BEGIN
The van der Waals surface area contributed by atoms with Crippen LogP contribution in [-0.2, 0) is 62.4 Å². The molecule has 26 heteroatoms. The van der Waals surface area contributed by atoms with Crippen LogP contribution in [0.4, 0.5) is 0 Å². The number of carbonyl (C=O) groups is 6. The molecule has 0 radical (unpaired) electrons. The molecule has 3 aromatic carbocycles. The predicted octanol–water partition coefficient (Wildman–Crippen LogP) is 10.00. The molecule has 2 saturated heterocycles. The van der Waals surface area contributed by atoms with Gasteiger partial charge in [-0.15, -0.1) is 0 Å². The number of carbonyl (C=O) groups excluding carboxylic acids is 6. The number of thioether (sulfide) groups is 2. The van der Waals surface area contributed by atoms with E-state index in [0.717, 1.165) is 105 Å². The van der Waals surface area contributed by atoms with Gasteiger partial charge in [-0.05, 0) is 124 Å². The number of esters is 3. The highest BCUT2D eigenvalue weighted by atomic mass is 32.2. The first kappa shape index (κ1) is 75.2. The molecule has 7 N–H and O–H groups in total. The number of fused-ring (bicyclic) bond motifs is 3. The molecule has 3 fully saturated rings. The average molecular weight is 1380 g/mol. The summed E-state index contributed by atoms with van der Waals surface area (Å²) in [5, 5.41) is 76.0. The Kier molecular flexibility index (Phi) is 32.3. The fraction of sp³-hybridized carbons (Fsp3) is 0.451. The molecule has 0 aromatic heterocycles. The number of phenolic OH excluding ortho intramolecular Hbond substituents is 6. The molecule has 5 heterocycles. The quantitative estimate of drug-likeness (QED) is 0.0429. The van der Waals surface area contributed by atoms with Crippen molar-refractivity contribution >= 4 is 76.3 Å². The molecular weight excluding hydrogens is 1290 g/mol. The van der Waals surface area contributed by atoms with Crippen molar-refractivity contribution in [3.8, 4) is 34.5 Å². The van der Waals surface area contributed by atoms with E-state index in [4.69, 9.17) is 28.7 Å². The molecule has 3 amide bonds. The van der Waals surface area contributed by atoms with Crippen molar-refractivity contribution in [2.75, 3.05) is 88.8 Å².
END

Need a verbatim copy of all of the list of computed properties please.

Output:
The van der Waals surface area contributed by atoms with Crippen LogP contribution in [-0.2, 0) is 62.4 Å². The molecule has 26 heteroatoms. The van der Waals surface area contributed by atoms with Crippen LogP contribution in [0.4, 0.5) is 0 Å². The number of carbonyl (C=O) groups is 6. The molecule has 0 radical (unpaired) electrons. The molecule has 3 aromatic carbocycles. The predicted octanol–water partition coefficient (Wildman–Crippen LogP) is 10.00. The molecule has 2 saturated heterocycles. The van der Waals surface area contributed by atoms with Gasteiger partial charge in [-0.15, -0.1) is 0 Å². The number of carbonyl (C=O) groups excluding carboxylic acids is 6. The number of thioether (sulfide) groups is 2. The van der Waals surface area contributed by atoms with E-state index in [0.717, 1.165) is 105 Å². The van der Waals surface area contributed by atoms with Gasteiger partial charge in [-0.05, 0) is 124 Å². The number of esters is 3. The highest BCUT2D eigenvalue weighted by atomic mass is 32.2. The first kappa shape index (κ1) is 75.2. The molecule has 7 N–H and O–H groups in total. The number of fused-ring (bicyclic) bond motifs is 3. The molecule has 3 fully saturated rings. The average molecular weight is 1380 g/mol. The summed E-state index contributed by atoms with van der Waals surface area (Å²) in [5, 5.41) is 76.0. The Kier molecular flexibility index (Phi) is 32.3. The fraction of sp³-hybridized carbons (Fsp3) is 0.451. The molecule has 0 aromatic heterocycles. The number of phenolic OH excluding ortho intramolecular Hbond substituents is 6. The molecule has 5 heterocycles. The quantitative estimate of drug-likeness (QED) is 0.0429. The van der Waals surface area contributed by atoms with Crippen molar-refractivity contribution >= 4 is 76.3 Å². The molecular weight excluding hydrogens is 1290 g/mol. The van der Waals surface area contributed by atoms with Crippen molar-refractivity contribution in [3.8, 4) is 34.5 Å². The van der Waals surface area contributed by atoms with E-state index in [4.69, 9.17) is 28.7 Å². The molecule has 3 amide bonds. The van der Waals surface area contributed by atoms with Crippen molar-refractivity contribution in [2.75, 3.05) is 88.8 Å².